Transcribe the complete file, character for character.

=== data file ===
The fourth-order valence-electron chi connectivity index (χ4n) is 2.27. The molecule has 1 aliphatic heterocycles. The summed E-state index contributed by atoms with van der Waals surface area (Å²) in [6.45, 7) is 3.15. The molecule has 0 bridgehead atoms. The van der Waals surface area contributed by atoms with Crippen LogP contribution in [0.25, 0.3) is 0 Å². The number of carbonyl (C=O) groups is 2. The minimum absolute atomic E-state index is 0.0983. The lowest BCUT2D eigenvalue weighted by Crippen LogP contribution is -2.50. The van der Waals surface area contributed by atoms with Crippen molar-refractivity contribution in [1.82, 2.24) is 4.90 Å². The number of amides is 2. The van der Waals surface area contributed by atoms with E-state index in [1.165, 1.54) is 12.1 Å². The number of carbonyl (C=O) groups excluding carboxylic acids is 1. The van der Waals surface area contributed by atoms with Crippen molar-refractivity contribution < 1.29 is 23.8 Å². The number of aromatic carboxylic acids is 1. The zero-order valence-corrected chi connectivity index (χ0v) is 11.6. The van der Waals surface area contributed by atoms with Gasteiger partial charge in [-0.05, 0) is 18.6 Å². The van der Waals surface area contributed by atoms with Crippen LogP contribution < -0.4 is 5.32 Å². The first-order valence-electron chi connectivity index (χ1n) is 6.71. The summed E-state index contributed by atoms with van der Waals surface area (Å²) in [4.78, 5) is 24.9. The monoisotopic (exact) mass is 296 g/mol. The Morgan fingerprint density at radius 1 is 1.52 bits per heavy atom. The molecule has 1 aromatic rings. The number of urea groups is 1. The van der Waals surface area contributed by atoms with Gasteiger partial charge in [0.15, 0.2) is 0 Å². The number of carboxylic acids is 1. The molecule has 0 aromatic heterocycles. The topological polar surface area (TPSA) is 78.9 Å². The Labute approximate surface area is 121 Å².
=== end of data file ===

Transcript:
The fourth-order valence-electron chi connectivity index (χ4n) is 2.27. The molecule has 1 aliphatic heterocycles. The summed E-state index contributed by atoms with van der Waals surface area (Å²) in [6.45, 7) is 3.15. The molecule has 0 bridgehead atoms. The van der Waals surface area contributed by atoms with Crippen LogP contribution in [0.25, 0.3) is 0 Å². The number of carbonyl (C=O) groups is 2. The minimum absolute atomic E-state index is 0.0983. The lowest BCUT2D eigenvalue weighted by Crippen LogP contribution is -2.50. The van der Waals surface area contributed by atoms with Crippen molar-refractivity contribution in [1.82, 2.24) is 4.90 Å². The number of amides is 2. The van der Waals surface area contributed by atoms with E-state index in [1.165, 1.54) is 12.1 Å². The number of carbonyl (C=O) groups excluding carboxylic acids is 1. The van der Waals surface area contributed by atoms with Crippen molar-refractivity contribution < 1.29 is 23.8 Å². The number of aromatic carboxylic acids is 1. The zero-order valence-corrected chi connectivity index (χ0v) is 11.6. The van der Waals surface area contributed by atoms with Gasteiger partial charge in [-0.05, 0) is 18.6 Å². The van der Waals surface area contributed by atoms with Crippen LogP contribution < -0.4 is 5.32 Å². The first-order valence-electron chi connectivity index (χ1n) is 6.71. The summed E-state index contributed by atoms with van der Waals surface area (Å²) in [4.78, 5) is 24.9. The monoisotopic (exact) mass is 296 g/mol. The Morgan fingerprint density at radius 1 is 1.52 bits per heavy atom. The molecule has 1 aromatic rings. The number of urea groups is 1. The van der Waals surface area contributed by atoms with Gasteiger partial charge in [0.15, 0.2) is 0 Å². The number of carboxylic acids is 1. The molecule has 0 aromatic heterocycles. The topological polar surface area (TPSA) is 78.9 Å². The Labute approximate surface area is 121 Å².